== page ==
“Our overall conclusion is that the state of Colorado is undergoing very dramatic changes in its population … and unless steps are taken to ensure that all people” receive an adequate education, “We’re looking at the potential for Colorado to be a poor and uncompetitive state,” Murdock said.

Highlights of the day:

QUOTE: “The most expensive education is one that kids drop out of.” – Mapleton Superintendent Charlotte Ciancio

MANEUVERING: Trials like the Lobato case are elaborately scripted events, which lists of potential witnesses and the nature of their testimony traded by the lawyers long before trial starts. Lawyers typically take depositions of opposing witnesses and research their claims.

So there was some surprise Tuesday when Assistant Attorney General Nick Heinke got up to say the state wanted permission to call former state Sen. Norma Anderson, R-Lakewood, as a rebuttal witness. She had not previously been on the state’s list of potential witnesses.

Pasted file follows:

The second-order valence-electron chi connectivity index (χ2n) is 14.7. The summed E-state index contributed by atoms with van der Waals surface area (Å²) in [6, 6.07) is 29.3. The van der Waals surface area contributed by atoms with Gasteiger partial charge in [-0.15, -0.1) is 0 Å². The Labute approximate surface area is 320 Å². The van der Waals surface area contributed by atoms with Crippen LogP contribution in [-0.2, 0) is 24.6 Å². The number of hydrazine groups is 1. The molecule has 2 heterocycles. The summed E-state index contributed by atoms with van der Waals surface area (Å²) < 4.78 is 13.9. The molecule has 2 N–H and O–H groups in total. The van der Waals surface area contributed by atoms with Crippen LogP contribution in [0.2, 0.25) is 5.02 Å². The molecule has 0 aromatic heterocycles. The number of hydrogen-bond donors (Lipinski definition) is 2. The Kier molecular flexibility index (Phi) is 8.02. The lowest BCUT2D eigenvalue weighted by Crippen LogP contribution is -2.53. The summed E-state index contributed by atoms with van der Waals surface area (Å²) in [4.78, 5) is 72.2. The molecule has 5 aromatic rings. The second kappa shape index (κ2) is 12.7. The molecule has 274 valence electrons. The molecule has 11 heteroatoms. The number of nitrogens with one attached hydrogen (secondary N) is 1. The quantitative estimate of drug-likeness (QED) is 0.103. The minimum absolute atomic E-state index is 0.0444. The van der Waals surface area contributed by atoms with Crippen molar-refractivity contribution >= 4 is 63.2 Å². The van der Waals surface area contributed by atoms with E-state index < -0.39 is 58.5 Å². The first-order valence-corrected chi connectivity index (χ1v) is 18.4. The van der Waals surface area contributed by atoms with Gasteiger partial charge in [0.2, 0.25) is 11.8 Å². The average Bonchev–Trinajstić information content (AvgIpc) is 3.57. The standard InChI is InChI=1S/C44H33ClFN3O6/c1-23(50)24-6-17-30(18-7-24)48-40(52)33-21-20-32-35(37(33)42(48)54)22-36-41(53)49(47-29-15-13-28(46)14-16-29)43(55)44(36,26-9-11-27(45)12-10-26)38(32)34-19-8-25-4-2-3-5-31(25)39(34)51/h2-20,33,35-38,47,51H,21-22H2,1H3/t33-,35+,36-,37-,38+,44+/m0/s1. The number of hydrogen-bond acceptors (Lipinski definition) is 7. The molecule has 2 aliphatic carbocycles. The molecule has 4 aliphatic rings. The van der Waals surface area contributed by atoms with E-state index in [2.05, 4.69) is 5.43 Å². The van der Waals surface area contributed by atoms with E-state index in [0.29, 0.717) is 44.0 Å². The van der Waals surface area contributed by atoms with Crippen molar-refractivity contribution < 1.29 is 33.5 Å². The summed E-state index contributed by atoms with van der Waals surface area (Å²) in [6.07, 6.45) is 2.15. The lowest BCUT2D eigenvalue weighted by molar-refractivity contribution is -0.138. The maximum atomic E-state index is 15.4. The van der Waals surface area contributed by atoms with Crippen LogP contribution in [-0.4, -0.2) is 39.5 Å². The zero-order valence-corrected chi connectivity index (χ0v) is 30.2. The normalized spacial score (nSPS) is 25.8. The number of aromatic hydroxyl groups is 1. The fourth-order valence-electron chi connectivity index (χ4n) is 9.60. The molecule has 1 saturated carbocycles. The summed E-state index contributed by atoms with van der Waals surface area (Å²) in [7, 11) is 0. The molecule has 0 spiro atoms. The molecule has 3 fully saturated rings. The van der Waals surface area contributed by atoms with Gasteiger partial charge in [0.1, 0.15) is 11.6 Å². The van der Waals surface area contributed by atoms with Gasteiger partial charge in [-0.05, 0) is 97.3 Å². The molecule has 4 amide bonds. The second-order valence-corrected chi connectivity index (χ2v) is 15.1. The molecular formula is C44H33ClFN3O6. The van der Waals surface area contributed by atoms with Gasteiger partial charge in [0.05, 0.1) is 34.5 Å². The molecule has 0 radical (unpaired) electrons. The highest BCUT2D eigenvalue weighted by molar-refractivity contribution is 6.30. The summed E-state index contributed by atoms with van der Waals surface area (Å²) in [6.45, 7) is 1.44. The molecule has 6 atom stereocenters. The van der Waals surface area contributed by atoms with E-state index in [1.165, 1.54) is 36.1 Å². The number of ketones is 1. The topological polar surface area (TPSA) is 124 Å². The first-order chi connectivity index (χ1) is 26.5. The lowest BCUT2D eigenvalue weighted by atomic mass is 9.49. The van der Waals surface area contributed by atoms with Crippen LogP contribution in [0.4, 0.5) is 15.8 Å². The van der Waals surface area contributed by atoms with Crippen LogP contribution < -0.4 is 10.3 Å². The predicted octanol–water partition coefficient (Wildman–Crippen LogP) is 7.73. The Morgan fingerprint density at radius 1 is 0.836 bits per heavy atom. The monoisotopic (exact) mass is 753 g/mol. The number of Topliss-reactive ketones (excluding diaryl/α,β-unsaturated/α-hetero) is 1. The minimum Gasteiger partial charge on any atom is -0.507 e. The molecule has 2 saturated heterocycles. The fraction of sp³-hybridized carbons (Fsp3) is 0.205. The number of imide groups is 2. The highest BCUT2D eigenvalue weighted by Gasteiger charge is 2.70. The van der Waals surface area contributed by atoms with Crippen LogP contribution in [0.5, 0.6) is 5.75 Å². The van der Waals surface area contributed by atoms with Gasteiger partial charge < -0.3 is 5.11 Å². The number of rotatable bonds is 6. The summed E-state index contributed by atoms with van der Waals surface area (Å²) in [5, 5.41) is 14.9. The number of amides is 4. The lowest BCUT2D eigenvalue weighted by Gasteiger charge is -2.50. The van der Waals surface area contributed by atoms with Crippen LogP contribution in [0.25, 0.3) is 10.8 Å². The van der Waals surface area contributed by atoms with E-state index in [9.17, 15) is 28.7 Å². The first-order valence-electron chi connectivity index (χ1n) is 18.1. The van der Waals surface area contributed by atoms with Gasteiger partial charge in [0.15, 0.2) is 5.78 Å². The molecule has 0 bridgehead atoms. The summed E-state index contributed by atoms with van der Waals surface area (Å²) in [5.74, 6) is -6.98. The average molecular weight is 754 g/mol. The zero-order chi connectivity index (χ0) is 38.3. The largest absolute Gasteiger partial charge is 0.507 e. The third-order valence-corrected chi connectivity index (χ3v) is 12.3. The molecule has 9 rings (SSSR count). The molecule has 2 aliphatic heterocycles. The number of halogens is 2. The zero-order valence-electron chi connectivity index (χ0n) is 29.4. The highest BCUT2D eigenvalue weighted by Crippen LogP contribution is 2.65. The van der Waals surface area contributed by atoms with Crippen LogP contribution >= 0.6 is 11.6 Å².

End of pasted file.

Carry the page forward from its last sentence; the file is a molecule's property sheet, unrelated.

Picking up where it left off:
Lawyers for both sets of plaintiffs raised all sorts of objections, and District Judge Sheila Rappoport told Heinke the state would have to submit a formal written request and other documents before she would rule. He has until Thursday to do that.

Heinke said Anderson recently approached the attorney general’s office, saying she wanted to testify to rebut previous witness testimony about the school finance act of 1994. The plainspoken Anderson is generally respected as someone who knows her way around school finance.

DOCUMENTS: Read Mapleton’s three-year performance report and take a look at its improvement plan.

UPCOMING: Lt. Gov. Joe Garcia is expected to be the headline witness as the state opens its defense case.